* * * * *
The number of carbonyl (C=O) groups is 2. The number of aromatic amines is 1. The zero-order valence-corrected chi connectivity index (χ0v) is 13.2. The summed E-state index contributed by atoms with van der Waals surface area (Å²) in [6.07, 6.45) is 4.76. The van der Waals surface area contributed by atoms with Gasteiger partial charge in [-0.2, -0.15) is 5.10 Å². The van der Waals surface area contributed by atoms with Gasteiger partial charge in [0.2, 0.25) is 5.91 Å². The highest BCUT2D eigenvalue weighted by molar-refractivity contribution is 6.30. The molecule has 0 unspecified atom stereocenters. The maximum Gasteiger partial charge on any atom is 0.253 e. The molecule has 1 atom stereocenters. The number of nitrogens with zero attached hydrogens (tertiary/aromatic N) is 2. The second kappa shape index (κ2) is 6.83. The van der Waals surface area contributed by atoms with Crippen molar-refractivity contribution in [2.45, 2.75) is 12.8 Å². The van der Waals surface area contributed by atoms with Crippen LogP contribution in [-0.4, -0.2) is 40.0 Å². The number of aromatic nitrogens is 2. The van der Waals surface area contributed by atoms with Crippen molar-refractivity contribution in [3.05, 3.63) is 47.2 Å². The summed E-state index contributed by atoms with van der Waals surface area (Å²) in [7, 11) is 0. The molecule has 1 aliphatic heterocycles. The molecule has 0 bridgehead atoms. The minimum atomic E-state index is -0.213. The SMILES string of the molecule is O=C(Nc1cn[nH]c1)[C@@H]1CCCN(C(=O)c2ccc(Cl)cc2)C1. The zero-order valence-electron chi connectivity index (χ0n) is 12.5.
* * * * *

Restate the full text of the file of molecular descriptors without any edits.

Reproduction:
The number of carbonyl (C=O) groups is 2. The number of aromatic amines is 1. The zero-order valence-corrected chi connectivity index (χ0v) is 13.2. The summed E-state index contributed by atoms with van der Waals surface area (Å²) in [6.07, 6.45) is 4.76. The van der Waals surface area contributed by atoms with Gasteiger partial charge in [-0.2, -0.15) is 5.10 Å². The van der Waals surface area contributed by atoms with Gasteiger partial charge in [0.2, 0.25) is 5.91 Å². The highest BCUT2D eigenvalue weighted by molar-refractivity contribution is 6.30. The molecule has 0 unspecified atom stereocenters. The maximum Gasteiger partial charge on any atom is 0.253 e. The molecule has 1 atom stereocenters. The number of nitrogens with zero attached hydrogens (tertiary/aromatic N) is 2. The second kappa shape index (κ2) is 6.83. The van der Waals surface area contributed by atoms with Crippen molar-refractivity contribution in [2.45, 2.75) is 12.8 Å². The van der Waals surface area contributed by atoms with Crippen LogP contribution in [-0.4, -0.2) is 40.0 Å². The number of aromatic nitrogens is 2. The van der Waals surface area contributed by atoms with Crippen molar-refractivity contribution in [3.05, 3.63) is 47.2 Å². The summed E-state index contributed by atoms with van der Waals surface area (Å²) in [7, 11) is 0. The molecule has 1 aliphatic heterocycles. The molecule has 0 bridgehead atoms. The minimum atomic E-state index is -0.213. The SMILES string of the molecule is O=C(Nc1cn[nH]c1)[C@@H]1CCCN(C(=O)c2ccc(Cl)cc2)C1. The zero-order valence-electron chi connectivity index (χ0n) is 12.5.